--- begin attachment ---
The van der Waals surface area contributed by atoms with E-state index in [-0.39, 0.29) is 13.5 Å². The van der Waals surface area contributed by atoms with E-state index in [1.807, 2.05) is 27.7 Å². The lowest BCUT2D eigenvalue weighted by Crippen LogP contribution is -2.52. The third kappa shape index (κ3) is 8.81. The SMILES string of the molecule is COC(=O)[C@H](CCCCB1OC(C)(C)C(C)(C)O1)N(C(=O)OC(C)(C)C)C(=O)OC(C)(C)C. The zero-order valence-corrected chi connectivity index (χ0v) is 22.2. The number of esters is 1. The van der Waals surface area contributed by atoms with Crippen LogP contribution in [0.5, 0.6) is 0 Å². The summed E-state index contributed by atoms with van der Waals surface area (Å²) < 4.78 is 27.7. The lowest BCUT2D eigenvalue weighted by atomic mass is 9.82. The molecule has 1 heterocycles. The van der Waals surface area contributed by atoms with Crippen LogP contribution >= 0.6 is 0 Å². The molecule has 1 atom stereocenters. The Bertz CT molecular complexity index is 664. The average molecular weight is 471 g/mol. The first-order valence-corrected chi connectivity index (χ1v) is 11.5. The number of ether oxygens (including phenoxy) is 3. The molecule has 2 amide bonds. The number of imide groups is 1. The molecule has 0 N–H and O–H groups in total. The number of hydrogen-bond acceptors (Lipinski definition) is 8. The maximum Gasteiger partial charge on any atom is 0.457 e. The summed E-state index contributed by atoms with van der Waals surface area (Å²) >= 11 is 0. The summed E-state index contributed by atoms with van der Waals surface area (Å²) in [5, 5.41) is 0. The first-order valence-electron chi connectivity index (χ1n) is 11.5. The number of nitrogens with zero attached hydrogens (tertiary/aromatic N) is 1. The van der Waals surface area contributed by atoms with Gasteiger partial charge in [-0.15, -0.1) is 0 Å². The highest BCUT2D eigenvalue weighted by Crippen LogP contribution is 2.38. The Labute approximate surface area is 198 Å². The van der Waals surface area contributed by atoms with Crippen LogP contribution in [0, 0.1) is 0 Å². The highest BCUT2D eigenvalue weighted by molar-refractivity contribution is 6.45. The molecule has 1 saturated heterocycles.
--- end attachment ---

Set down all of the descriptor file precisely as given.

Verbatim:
The van der Waals surface area contributed by atoms with E-state index in [-0.39, 0.29) is 13.5 Å². The van der Waals surface area contributed by atoms with E-state index in [1.807, 2.05) is 27.7 Å². The lowest BCUT2D eigenvalue weighted by Crippen LogP contribution is -2.52. The third kappa shape index (κ3) is 8.81. The SMILES string of the molecule is COC(=O)[C@H](CCCCB1OC(C)(C)C(C)(C)O1)N(C(=O)OC(C)(C)C)C(=O)OC(C)(C)C. The zero-order valence-corrected chi connectivity index (χ0v) is 22.2. The number of esters is 1. The van der Waals surface area contributed by atoms with Crippen LogP contribution in [0.5, 0.6) is 0 Å². The summed E-state index contributed by atoms with van der Waals surface area (Å²) < 4.78 is 27.7. The lowest BCUT2D eigenvalue weighted by atomic mass is 9.82. The molecule has 1 heterocycles. The van der Waals surface area contributed by atoms with Crippen LogP contribution >= 0.6 is 0 Å². The molecule has 1 atom stereocenters. The Bertz CT molecular complexity index is 664. The average molecular weight is 471 g/mol. The first-order valence-corrected chi connectivity index (χ1v) is 11.5. The number of ether oxygens (including phenoxy) is 3. The molecule has 2 amide bonds. The number of imide groups is 1. The molecule has 0 N–H and O–H groups in total. The number of hydrogen-bond acceptors (Lipinski definition) is 8. The maximum Gasteiger partial charge on any atom is 0.457 e. The summed E-state index contributed by atoms with van der Waals surface area (Å²) >= 11 is 0. The summed E-state index contributed by atoms with van der Waals surface area (Å²) in [5, 5.41) is 0. The first-order valence-electron chi connectivity index (χ1n) is 11.5. The number of nitrogens with zero attached hydrogens (tertiary/aromatic N) is 1. The van der Waals surface area contributed by atoms with Gasteiger partial charge in [-0.15, -0.1) is 0 Å². The highest BCUT2D eigenvalue weighted by Crippen LogP contribution is 2.38. The Labute approximate surface area is 198 Å². The van der Waals surface area contributed by atoms with Crippen LogP contribution in [0, 0.1) is 0 Å². The highest BCUT2D eigenvalue weighted by molar-refractivity contribution is 6.45. The molecule has 1 saturated heterocycles.